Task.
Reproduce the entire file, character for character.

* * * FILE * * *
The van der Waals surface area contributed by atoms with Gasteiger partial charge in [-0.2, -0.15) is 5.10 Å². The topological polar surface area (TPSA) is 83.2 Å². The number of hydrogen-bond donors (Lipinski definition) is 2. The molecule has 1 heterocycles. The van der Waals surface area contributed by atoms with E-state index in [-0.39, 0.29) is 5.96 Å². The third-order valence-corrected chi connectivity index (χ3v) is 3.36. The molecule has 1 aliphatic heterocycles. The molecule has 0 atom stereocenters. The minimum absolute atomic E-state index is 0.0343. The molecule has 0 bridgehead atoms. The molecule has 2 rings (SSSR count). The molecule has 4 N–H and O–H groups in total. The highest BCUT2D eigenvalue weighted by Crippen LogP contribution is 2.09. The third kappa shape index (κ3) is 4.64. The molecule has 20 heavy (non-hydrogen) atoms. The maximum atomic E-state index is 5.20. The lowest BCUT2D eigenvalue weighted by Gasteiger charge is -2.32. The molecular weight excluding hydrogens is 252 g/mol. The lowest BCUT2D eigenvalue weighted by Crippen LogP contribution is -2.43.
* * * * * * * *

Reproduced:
The van der Waals surface area contributed by atoms with Gasteiger partial charge in [-0.2, -0.15) is 5.10 Å². The topological polar surface area (TPSA) is 83.2 Å². The number of hydrogen-bond donors (Lipinski definition) is 2. The molecule has 1 heterocycles. The van der Waals surface area contributed by atoms with E-state index in [-0.39, 0.29) is 5.96 Å². The third-order valence-corrected chi connectivity index (χ3v) is 3.36. The molecule has 1 aliphatic heterocycles. The molecule has 0 atom stereocenters. The minimum absolute atomic E-state index is 0.0343. The molecule has 0 bridgehead atoms. The molecule has 2 rings (SSSR count). The molecule has 4 N–H and O–H groups in total. The highest BCUT2D eigenvalue weighted by Crippen LogP contribution is 2.09. The third kappa shape index (κ3) is 4.64. The molecule has 20 heavy (non-hydrogen) atoms. The maximum atomic E-state index is 5.20. The lowest BCUT2D eigenvalue weighted by Gasteiger charge is -2.32. The molecular weight excluding hydrogens is 252 g/mol. The lowest BCUT2D eigenvalue weighted by Crippen LogP contribution is -2.43.